Memories: Each Day Radiant with New Meaning

Last year on the first anniversary of my sister’s death, I brought together a gathering of women who had lost family members in the past year. And, last year, I wrote a poem about my year and my family’s year of mourning and learning. This poem, “Anniversary,” is placed in the Lakeside section of Sightlines and closes the book. In our time together today, I will read sections of the poem, stopping to reflect upon it, and pausing to refresh our spirits with my father’s music.

After Sightlines a Poet’s Diary was published this year, I was introduced to a book by Sandra Gilbert titled Death’s Door: Modern Dying and the Ways We Grieve. Gilbert has dedicated much of her life to the study of the elegy—it’s history and how it’s developed in modern times. I was thoroughly intrigued, as I read her book, to discover that my work fell into a tradition I’d had no conscious thought of or knowledge of.

“Anniversary” begins by attempting to imagine Julia in her after-life, with her own indelible characteristics intact: ingenuity, purposefulness, and dedication through ceaseless activity to use her talents to make things better. Crossing over from life to death in a boat is a staple of Greek and Roman myth as well as Buddhist mythology. The beginning of “Anniversary” is a day dream—a fantasy, if you will. Yet, it is memory which grounds these imaginative leaps. And, I’m teasing her a little here, too.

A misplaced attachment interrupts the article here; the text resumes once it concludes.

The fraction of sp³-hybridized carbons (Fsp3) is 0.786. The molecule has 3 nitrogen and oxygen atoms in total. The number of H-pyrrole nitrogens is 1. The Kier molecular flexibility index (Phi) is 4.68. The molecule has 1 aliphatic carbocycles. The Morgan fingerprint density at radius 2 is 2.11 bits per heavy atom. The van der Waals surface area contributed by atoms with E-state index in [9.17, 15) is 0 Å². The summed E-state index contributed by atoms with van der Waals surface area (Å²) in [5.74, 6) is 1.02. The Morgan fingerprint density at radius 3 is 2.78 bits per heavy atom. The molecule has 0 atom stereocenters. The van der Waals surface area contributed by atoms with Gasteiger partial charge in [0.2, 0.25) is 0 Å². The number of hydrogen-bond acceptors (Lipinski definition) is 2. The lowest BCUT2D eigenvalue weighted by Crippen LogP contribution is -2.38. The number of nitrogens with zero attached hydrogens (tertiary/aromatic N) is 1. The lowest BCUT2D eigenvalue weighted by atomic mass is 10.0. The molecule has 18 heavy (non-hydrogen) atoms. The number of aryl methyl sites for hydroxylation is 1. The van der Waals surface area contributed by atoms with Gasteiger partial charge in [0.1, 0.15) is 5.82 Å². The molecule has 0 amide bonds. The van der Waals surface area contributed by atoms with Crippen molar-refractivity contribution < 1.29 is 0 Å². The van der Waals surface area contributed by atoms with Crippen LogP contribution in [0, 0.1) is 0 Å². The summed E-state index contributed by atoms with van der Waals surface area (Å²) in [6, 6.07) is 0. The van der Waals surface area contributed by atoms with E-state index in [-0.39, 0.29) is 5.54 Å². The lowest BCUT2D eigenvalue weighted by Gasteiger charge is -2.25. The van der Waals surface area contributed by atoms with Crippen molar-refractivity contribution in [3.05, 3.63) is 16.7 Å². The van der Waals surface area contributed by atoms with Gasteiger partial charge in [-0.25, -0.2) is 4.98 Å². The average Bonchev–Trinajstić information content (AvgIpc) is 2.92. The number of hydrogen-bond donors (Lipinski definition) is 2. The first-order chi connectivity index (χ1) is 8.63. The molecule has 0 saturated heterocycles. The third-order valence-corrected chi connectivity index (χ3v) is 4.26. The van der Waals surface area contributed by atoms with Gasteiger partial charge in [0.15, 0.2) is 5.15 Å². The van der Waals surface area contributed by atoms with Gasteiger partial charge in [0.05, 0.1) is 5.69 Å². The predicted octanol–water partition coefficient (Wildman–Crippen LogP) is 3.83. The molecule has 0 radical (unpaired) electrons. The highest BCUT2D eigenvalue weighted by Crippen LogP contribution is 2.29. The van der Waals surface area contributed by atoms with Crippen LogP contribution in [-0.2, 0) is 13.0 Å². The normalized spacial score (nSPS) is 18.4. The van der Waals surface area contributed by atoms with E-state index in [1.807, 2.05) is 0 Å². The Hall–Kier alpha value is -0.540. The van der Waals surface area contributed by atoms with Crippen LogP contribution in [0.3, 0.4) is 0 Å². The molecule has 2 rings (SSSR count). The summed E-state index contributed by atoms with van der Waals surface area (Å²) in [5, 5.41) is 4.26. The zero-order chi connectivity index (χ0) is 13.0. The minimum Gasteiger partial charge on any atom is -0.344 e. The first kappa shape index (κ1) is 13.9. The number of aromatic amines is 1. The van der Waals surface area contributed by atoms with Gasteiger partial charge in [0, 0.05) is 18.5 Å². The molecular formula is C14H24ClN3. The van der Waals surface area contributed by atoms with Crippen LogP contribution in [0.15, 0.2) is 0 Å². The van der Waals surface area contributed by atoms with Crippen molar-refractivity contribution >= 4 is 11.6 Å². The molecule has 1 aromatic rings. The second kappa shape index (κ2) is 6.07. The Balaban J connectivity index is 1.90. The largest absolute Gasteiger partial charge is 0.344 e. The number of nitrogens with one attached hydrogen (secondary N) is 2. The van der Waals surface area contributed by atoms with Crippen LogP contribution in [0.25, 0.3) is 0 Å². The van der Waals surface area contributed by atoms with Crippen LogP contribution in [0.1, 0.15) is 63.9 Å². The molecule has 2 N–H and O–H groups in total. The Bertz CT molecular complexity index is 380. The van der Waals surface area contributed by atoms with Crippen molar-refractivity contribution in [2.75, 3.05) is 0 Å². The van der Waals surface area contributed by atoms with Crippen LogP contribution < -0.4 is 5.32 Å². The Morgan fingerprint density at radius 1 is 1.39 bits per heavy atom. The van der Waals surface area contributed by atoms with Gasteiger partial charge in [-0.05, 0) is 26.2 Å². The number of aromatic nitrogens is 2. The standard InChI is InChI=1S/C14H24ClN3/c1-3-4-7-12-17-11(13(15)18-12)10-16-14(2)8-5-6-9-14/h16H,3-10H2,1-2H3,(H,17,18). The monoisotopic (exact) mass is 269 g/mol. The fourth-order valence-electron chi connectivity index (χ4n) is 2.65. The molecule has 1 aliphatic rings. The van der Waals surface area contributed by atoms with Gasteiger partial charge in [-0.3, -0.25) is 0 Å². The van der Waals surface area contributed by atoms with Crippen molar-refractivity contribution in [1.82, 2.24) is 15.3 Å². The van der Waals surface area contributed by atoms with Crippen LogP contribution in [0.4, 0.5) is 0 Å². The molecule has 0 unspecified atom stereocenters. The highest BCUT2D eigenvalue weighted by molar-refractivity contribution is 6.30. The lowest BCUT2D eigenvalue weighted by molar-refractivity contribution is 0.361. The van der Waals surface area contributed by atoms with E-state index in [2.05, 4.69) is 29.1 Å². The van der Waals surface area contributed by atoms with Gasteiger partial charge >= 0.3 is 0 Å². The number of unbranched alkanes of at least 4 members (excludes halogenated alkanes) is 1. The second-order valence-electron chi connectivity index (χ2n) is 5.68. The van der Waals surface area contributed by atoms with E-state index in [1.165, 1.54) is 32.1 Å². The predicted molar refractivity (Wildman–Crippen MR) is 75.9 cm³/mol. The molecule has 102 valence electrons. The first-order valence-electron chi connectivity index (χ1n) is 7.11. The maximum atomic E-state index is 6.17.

August 16, 2005
Julia’s one year anniversary.
You’ve been in the world of our ancestors for a year now.
Six years older, you always went before me.
Then, last year, you passed through.
I can’t say “passed on.”
No. You’ll never pass on.
You’re too fierce and present for that.

You passed over the waters in the famous boat.
Probably rowed it yourself.
Come on, confess. Didn’t you?
Said to the helmsman.
“Sit down, take a rest.
Let me take over for a little while.
You look like you haven’t slept in a million years.”
And, while you were at it, redesigned the boat
for greater comfort and speed.
Sewed some new boat cushions on the way over,
in-between oar-strokes.
Then, docked, stepped out on that far shore.
Claimed it as your own.

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